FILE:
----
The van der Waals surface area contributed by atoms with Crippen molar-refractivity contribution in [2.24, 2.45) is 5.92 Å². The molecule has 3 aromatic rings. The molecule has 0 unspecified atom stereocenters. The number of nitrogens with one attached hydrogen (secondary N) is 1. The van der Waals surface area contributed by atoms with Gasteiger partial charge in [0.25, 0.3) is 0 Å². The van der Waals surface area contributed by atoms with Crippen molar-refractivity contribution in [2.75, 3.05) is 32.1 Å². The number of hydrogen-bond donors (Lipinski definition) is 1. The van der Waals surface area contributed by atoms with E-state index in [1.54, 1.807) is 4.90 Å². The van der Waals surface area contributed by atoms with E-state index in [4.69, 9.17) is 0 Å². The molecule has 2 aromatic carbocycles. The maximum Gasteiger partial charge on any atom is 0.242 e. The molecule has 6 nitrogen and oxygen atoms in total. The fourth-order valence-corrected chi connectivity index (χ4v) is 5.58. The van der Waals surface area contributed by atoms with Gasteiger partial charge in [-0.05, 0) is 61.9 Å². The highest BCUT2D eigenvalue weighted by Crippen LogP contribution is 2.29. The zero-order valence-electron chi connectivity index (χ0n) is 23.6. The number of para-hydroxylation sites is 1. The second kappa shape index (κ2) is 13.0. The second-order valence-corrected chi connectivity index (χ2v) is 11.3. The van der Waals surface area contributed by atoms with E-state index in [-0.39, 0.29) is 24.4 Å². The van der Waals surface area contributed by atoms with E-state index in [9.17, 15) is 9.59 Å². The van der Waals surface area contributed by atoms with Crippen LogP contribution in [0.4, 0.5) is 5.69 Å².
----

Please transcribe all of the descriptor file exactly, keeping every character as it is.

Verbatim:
The van der Waals surface area contributed by atoms with Crippen molar-refractivity contribution in [2.24, 2.45) is 5.92 Å². The molecule has 3 aromatic rings. The molecule has 0 unspecified atom stereocenters. The number of nitrogens with one attached hydrogen (secondary N) is 1. The van der Waals surface area contributed by atoms with Gasteiger partial charge in [0.25, 0.3) is 0 Å². The van der Waals surface area contributed by atoms with Crippen molar-refractivity contribution in [2.75, 3.05) is 32.1 Å². The number of hydrogen-bond donors (Lipinski definition) is 1. The van der Waals surface area contributed by atoms with E-state index in [1.54, 1.807) is 4.90 Å². The van der Waals surface area contributed by atoms with E-state index in [4.69, 9.17) is 0 Å². The molecule has 2 aromatic carbocycles. The maximum Gasteiger partial charge on any atom is 0.242 e. The molecule has 6 nitrogen and oxygen atoms in total. The fourth-order valence-corrected chi connectivity index (χ4v) is 5.58. The van der Waals surface area contributed by atoms with Gasteiger partial charge in [-0.05, 0) is 61.9 Å². The highest BCUT2D eigenvalue weighted by Crippen LogP contribution is 2.29. The zero-order valence-electron chi connectivity index (χ0n) is 23.6. The number of para-hydroxylation sites is 1. The second kappa shape index (κ2) is 13.0. The second-order valence-corrected chi connectivity index (χ2v) is 11.3. The van der Waals surface area contributed by atoms with E-state index in [-0.39, 0.29) is 24.4 Å². The van der Waals surface area contributed by atoms with E-state index in [9.17, 15) is 9.59 Å². The van der Waals surface area contributed by atoms with Crippen LogP contribution in [0.4, 0.5) is 5.69 Å².